(Bloomberg) -- Municipal bond sales in the U.S. are set to decrease in the next month while the amount of redemptions and maturing debt rises.
States and localities plan to issue $7.8 billion of bonds over the next 30 days, according to data compiled by Bloomberg. A week ago, the calendar showed $11.2 billion planned for the coming month. Supply figures exclude derivatives and variable- rate debt. Some municipalities set their deals less than a month before borrowing.
Broward County, Florida, Airport System plans to sell $489 million of bonds, Tennessee has scheduled $416 million, Florida State Board of Education will offer $230 million and California State Public Works Board will bring $223 million to market.
Municipalities have announced $13.8 billion of redemptions and an additional $10.6 billion of debt matures in the next 30 days, compared with the $21.3 billion total that was scheduled a week ago.
Issuers from New York have the most debt coming due with $2.63 billion, followed by California at $1.15 billion and Michigan with $695 million. New York City Transitional Finance Authority has the biggest amount of securities maturing, with $767 million.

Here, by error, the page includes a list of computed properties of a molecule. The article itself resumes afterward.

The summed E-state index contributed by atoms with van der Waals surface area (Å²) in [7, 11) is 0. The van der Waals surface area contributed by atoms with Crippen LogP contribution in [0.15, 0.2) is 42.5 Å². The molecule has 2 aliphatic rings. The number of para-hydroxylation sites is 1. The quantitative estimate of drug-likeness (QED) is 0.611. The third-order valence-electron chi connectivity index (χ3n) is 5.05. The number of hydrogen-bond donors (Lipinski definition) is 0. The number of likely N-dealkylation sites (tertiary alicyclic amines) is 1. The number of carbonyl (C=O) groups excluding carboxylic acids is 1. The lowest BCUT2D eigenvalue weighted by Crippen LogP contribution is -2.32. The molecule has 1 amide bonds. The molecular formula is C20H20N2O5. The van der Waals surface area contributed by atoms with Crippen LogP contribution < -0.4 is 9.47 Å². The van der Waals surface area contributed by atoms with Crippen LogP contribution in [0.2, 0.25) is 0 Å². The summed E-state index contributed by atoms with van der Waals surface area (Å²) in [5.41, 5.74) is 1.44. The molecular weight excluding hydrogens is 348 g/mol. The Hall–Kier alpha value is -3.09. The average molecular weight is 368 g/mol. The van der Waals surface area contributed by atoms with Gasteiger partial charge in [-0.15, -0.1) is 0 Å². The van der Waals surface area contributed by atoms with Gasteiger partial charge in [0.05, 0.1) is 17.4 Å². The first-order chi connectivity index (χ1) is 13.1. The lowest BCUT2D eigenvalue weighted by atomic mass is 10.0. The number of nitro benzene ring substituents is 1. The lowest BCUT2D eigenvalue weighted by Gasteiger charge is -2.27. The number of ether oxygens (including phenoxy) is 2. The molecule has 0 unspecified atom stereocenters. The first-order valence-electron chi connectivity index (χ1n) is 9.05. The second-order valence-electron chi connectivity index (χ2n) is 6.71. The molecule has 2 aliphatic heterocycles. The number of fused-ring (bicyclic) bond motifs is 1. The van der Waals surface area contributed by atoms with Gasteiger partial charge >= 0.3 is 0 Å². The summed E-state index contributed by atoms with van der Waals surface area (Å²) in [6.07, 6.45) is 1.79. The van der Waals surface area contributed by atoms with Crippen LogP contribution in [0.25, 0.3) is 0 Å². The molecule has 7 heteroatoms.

The $3.6 trillion municipal market shrank by 4 % in 2014. This year, maturities are poised to drop 38 % to $176 billion from the 2014 levels.
Investors added $617 million to mutual funds that target municipal securities in the week ended Oct. 14, compared with an increase of $558 million in the previous period, according to Investment Company Institute data compiled by Bloomberg.
ETFs that buy municipal debt increased by $211.3 million last week, boosting the value of the ETFs 1.19 % to $18 billion.
State and local debt maturing in 10 years now yields 100.4 % of Treasuries, compared with 102.3 % in the previous session and the 200-day moving average of 102.6 %, Bloomberg data show.
Bonds of Tennessee and Michigan had the best performance over the past year compared with the average yield of AAA rated 10-year securities, the data shows. Yields on Tennessee’s securities narrowed 7 basis points to 2.05 % while Michigan’s declined 2 basis points to 2.32 %. Puerto Rico and Illinois handed investors the worst results. The yield gap on Puerto Rico bonds widened 64 to 10.67 % and Illinois’s rose 28 basis points to 3.96 %.